After uploading the snap of herself on the 2015 holiday in Turkey – when she revealed her new ultra-dark skin for the first time – the torrent of negative messages ensued.

Speaking just last week, she said: ‘I had an amazing tan but I felt like dying. People told me I looked like an alien and that I looked ugly.’     

In January 2017, when Hannah combined her new skin colour with box braids – a type of hair braiding more commonly worn by African and African-American people – she received a fresh waves of attacks and was accused of racial appropriation.  

‘Some people have accused me of trying to look like a black woman,’ she said. ‘I’m not trying to do that at all, I just like the way my skin looks healthy and glowing with a tan. Some girls can’t live without getting their nails or hair done and for me its tanning.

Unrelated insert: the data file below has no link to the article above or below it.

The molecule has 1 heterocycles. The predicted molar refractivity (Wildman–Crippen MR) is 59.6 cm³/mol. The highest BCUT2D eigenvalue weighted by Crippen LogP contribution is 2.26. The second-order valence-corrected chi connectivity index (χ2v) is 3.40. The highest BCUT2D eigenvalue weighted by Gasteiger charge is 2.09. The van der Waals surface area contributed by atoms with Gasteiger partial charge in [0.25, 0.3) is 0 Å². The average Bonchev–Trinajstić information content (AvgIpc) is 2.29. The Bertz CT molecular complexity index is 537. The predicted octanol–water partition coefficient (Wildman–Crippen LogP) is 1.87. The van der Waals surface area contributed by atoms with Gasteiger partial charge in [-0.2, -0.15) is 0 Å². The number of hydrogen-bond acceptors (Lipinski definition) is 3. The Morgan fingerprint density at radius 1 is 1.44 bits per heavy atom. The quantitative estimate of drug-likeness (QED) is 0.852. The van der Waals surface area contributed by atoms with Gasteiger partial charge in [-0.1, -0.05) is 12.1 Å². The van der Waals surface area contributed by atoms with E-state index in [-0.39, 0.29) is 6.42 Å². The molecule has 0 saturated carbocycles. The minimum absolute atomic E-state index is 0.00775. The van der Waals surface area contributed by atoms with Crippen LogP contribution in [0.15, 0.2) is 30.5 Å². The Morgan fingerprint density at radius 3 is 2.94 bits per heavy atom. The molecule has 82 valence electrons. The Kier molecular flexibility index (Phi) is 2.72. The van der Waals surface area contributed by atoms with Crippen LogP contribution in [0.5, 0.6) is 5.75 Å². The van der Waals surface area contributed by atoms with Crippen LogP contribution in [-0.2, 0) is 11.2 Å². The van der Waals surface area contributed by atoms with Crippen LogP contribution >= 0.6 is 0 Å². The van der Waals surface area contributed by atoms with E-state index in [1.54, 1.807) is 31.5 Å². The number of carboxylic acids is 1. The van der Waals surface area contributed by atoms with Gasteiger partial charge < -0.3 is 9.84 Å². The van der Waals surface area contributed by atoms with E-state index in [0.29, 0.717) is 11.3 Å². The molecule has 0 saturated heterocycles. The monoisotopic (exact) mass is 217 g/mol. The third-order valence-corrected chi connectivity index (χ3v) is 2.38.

‘People were commenting on my photos accusing me of cultural appropriation and even saying that I was racist, just because of how I looked.

‘I’m not racist at all. I’m just a white girl who likes to be overly-tanned’, she added. 

Hannah, right with a friend, said that the Melanotan injections can make users feel a little bit sick and lose their appetite but added that they do not hurt

Boyfriend Ben Dunlop, 23, pictured with Hannah, revealed that he also uses the injections and sunbeds each week

Hannah revealed that people called her ‘ugly’ after revealing her look and compared her to an ‘alien’ when she first started tanning after her holiday in 2015

Ben, pictured with Hannah at the tanning salon, said he started trying to get bronzed when he became interested in bodybuilding

Hannah first found out about tanning injections when her brother Jack tried them in 2015.

Dangers of Melanotan 

– The UK National Health Service (NHS) warns people on its website against using Melanotan

– They claim it is not legal because it has not been tested and approved by the Medicines and Healthcare products Regulatory Agency (MHRA)

–  Because it is injected and users might share needles, other concerns about Melanotan include the spread of HIV and other blood-borne diseases like hepatitis or infections from injecting non-sterilised water